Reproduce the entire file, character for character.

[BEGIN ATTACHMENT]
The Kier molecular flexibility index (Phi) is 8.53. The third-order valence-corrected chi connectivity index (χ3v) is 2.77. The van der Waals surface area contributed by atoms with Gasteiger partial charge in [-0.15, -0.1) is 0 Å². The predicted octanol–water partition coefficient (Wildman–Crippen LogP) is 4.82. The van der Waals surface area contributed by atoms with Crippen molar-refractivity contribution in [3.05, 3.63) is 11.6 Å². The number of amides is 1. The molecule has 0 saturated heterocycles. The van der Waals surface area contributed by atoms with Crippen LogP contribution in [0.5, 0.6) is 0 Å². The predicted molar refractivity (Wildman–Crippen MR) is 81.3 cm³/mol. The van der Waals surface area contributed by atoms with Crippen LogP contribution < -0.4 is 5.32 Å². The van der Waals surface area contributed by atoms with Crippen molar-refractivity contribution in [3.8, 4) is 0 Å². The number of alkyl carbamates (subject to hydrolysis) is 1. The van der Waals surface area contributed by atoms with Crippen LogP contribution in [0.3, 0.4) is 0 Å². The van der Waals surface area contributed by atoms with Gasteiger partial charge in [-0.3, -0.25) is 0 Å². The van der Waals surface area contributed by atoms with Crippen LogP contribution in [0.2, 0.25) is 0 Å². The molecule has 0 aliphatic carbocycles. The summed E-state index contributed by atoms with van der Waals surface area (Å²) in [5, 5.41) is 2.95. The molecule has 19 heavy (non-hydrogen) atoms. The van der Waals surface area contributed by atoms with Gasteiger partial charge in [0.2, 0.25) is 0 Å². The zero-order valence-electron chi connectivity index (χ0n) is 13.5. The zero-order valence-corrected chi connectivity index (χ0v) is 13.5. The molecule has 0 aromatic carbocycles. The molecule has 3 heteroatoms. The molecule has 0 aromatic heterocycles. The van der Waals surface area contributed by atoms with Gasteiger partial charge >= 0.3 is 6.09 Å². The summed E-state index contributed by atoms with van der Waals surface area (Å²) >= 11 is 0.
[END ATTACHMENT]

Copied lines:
The Kier molecular flexibility index (Phi) is 8.53. The third-order valence-corrected chi connectivity index (χ3v) is 2.77. The van der Waals surface area contributed by atoms with Gasteiger partial charge in [-0.15, -0.1) is 0 Å². The predicted octanol–water partition coefficient (Wildman–Crippen LogP) is 4.82. The van der Waals surface area contributed by atoms with Crippen molar-refractivity contribution in [3.05, 3.63) is 11.6 Å². The number of amides is 1. The molecule has 0 saturated heterocycles. The van der Waals surface area contributed by atoms with Crippen LogP contribution in [0.5, 0.6) is 0 Å². The predicted molar refractivity (Wildman–Crippen MR) is 81.3 cm³/mol. The van der Waals surface area contributed by atoms with Crippen LogP contribution < -0.4 is 5.32 Å². The van der Waals surface area contributed by atoms with Crippen molar-refractivity contribution in [3.8, 4) is 0 Å². The number of alkyl carbamates (subject to hydrolysis) is 1. The van der Waals surface area contributed by atoms with Crippen LogP contribution in [0.3, 0.4) is 0 Å². The van der Waals surface area contributed by atoms with Gasteiger partial charge in [-0.3, -0.25) is 0 Å². The van der Waals surface area contributed by atoms with Crippen LogP contribution in [0.2, 0.25) is 0 Å². The molecule has 0 aliphatic carbocycles. The summed E-state index contributed by atoms with van der Waals surface area (Å²) in [5, 5.41) is 2.95. The molecule has 19 heavy (non-hydrogen) atoms. The van der Waals surface area contributed by atoms with Gasteiger partial charge in [0.2, 0.25) is 0 Å². The zero-order valence-electron chi connectivity index (χ0n) is 13.5. The zero-order valence-corrected chi connectivity index (χ0v) is 13.5. The molecule has 0 aromatic carbocycles. The molecule has 3 heteroatoms. The molecule has 0 aromatic heterocycles. The van der Waals surface area contributed by atoms with Gasteiger partial charge >= 0.3 is 6.09 Å². The summed E-state index contributed by atoms with van der Waals surface area (Å²) >= 11 is 0.